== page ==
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Deaf Ministries Congress held at Zaoksky Adventist University

Nearly 90 international and local delegates learned how to develop a successful deaf ministry in their cities.

Deaf Ministries Congress held at Zaoksky Adventist University

[Photo courtesy of the Euro-Asia Division]

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Preach to every language and people.”This call from Revelation 14:6 was the impetus for the West Russia Union Deaf Congress held at Zaoksky Adventist University May 2-5, 2019.

About 90 delegates took part in the congress, including guests from neighboring countries, and representatives of churches from the entire Euro-Asian division. All the participants, from ministers of the Department for Minorities to Persons with Disabilities (SLOV), deaf church members and hearing sign language interpreters, came to learn and share experiences of how to develop deaf gospel ministry in their cities.

Paul Liberansky, head of the Ministry to People with Disabilities for the Euro-Asian Division; Larry Evans, assistant to the president for Special Needs Ministries at the General Conference of Seventh-day Adventists; and Jeff Jordan, a hearing-impaired pastor serving the deaf community in the United States, spoke at the congress.  

“This is the third Gospel forum for the deaf in Western Russia. It is a joy to see progress in this ministry,” says Sergey Grigorash, promoting service to people with disabilities in the West Russia Union. “It is gratifying that there are more and more deaf people in the Adventist communities of Russia. So, the Moscow Deaf Group, created on the basis of the Khimki community of the Moscow association, was added to the only Tula church for the deaf. We are learning to understand each other better, and sign language interpreters are appearing in the communities. The evidence of this is the first Health Exhibition for the Deaf, which was held by the deaf delegates of the congress themselves.”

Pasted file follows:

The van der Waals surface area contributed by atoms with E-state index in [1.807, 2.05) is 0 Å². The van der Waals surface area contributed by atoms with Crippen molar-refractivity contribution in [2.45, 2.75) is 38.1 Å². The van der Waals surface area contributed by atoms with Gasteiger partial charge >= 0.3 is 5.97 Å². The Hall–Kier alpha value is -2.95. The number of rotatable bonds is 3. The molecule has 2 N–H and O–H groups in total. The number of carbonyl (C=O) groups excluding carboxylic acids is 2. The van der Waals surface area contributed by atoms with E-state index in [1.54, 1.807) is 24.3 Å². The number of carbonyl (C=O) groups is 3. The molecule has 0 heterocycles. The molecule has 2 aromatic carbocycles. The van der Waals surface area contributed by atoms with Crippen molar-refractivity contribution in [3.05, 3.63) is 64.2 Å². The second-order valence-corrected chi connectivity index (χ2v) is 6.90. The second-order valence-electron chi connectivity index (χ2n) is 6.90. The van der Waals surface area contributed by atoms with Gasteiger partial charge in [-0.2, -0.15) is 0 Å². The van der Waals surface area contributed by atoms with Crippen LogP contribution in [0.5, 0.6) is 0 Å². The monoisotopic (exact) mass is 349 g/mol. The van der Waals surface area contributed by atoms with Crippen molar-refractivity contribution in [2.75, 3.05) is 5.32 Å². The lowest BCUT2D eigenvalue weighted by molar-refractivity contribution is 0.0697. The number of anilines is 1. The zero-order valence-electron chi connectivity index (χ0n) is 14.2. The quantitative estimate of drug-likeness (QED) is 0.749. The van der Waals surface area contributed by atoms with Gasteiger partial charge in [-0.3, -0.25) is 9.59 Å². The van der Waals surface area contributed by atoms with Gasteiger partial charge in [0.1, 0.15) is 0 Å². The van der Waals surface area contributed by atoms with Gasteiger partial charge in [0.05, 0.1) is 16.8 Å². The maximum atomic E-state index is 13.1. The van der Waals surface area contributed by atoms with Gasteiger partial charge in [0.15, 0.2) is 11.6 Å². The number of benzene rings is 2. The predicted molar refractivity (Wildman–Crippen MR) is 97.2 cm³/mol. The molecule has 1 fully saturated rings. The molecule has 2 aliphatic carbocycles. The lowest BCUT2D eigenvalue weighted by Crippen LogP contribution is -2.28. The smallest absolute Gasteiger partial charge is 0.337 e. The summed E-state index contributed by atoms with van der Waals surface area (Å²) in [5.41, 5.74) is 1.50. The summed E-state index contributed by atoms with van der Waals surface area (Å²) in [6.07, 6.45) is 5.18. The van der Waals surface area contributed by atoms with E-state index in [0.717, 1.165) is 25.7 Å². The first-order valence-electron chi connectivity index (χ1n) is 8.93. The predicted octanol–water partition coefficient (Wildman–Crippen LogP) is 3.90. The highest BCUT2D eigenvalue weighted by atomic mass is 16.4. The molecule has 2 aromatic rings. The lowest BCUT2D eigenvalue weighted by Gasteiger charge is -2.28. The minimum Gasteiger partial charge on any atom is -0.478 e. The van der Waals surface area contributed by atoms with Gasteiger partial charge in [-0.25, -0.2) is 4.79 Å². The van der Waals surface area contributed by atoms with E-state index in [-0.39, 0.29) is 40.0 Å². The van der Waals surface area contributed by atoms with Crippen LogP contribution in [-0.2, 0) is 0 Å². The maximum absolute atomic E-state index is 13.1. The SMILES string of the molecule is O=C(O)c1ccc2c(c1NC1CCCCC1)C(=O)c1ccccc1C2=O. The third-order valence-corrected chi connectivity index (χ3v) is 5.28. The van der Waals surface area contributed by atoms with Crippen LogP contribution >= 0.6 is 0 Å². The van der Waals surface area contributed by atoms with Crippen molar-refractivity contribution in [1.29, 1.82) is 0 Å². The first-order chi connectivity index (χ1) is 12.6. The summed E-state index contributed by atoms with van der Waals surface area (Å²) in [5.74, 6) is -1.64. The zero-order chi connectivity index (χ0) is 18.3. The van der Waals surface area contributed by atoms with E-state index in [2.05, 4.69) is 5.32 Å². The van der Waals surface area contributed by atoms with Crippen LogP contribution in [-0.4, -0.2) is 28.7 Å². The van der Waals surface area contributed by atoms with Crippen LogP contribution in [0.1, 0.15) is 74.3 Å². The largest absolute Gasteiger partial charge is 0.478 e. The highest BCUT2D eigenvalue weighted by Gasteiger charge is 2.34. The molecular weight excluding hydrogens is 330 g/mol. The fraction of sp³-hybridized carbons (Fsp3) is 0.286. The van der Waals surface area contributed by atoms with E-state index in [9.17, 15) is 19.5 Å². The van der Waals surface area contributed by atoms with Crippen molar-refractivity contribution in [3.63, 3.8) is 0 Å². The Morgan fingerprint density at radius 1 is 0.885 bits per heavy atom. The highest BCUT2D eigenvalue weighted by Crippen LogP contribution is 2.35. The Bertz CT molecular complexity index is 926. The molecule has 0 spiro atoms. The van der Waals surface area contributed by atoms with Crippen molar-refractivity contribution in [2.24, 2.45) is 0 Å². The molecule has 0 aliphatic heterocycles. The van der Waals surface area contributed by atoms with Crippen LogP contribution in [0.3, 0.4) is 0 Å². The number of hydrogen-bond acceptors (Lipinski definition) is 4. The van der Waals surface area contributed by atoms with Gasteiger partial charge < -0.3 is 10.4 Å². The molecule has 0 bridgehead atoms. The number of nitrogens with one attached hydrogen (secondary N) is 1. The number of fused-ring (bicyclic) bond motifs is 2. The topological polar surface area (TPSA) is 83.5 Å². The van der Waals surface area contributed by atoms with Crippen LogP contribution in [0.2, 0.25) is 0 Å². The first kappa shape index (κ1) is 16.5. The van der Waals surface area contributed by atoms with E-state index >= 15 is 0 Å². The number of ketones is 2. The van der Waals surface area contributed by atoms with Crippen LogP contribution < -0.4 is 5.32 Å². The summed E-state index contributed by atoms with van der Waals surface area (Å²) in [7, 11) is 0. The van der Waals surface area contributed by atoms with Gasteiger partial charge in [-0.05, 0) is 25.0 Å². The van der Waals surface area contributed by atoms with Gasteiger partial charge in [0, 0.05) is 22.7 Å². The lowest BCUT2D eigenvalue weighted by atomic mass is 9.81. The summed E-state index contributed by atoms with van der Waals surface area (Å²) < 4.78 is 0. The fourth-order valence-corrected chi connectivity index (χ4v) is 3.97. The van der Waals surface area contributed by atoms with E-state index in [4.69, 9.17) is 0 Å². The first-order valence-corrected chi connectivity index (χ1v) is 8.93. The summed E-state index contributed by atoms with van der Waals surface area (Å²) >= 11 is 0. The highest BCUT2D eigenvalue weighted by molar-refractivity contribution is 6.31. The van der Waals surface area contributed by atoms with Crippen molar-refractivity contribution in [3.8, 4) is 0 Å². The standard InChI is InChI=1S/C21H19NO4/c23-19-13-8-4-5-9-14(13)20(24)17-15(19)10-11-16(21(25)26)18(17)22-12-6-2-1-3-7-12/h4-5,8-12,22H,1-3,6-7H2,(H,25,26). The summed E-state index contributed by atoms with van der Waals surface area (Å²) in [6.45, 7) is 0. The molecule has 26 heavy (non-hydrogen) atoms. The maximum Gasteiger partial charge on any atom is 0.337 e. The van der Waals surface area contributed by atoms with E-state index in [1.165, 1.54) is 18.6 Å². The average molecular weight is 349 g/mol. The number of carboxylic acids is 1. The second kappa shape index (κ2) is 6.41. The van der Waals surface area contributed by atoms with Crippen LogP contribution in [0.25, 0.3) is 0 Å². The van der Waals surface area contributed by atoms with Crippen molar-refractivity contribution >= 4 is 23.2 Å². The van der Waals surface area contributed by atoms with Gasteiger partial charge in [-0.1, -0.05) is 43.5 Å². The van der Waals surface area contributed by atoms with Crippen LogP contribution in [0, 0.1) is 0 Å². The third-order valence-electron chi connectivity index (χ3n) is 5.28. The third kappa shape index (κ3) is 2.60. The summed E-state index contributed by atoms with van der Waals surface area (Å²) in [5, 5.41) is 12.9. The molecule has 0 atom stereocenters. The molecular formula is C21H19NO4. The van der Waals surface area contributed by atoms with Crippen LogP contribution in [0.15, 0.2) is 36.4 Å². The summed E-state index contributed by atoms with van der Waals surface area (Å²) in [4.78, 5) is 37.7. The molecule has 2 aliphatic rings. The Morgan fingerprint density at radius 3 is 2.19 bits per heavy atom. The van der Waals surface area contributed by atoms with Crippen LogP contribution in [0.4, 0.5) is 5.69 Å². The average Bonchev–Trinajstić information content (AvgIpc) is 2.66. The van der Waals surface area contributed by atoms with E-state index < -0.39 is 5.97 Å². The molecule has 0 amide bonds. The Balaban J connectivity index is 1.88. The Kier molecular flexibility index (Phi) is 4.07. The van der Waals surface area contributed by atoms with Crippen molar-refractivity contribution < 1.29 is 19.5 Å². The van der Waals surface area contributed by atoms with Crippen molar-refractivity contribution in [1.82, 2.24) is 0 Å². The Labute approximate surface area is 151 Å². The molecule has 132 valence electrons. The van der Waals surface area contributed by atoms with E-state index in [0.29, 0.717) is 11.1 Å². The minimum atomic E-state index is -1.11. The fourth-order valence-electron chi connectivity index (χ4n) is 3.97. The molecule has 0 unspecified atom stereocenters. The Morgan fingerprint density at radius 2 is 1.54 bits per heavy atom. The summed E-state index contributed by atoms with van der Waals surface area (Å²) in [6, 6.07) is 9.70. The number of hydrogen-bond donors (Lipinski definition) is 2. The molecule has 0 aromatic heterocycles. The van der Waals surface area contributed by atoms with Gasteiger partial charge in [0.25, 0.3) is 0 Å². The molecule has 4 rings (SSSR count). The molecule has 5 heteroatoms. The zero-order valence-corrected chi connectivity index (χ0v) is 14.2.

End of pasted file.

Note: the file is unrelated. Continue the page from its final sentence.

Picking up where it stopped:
During the congress, delegates discussed opening a sign language interpreter school. Eight people immediately said they would enroll in the future school program. In addition, 12 delegates agreed to participate in filming the “Cognize the Truth” program on the Nadezhda TV channel, translating Sabbath School lessons as sign language interpreters. Translation of the USG commentary into sign language will expand the channel’s audience.

Congress participants shared their experiences of serving: how to teach Bible truth to the deaf, create deaf clubs based on common interests, teach cooking classes, form health groups and plan Christian summer camps. The next annual health camp for the deaf will be held this summer in Yalta, in the Crimea.

The Church takes care of people with disabilities and spares no resources in order to promote their spiritual growth and personal development, teaching them to take care of their health and receive joy from serving their neighbors. 

The West Russia Union hopes that this congress will be an effective impetus for this type of ministry development in different cities and countries around the world. 

 

This articlewas originally posted on the Euro-Asia Division’s news site.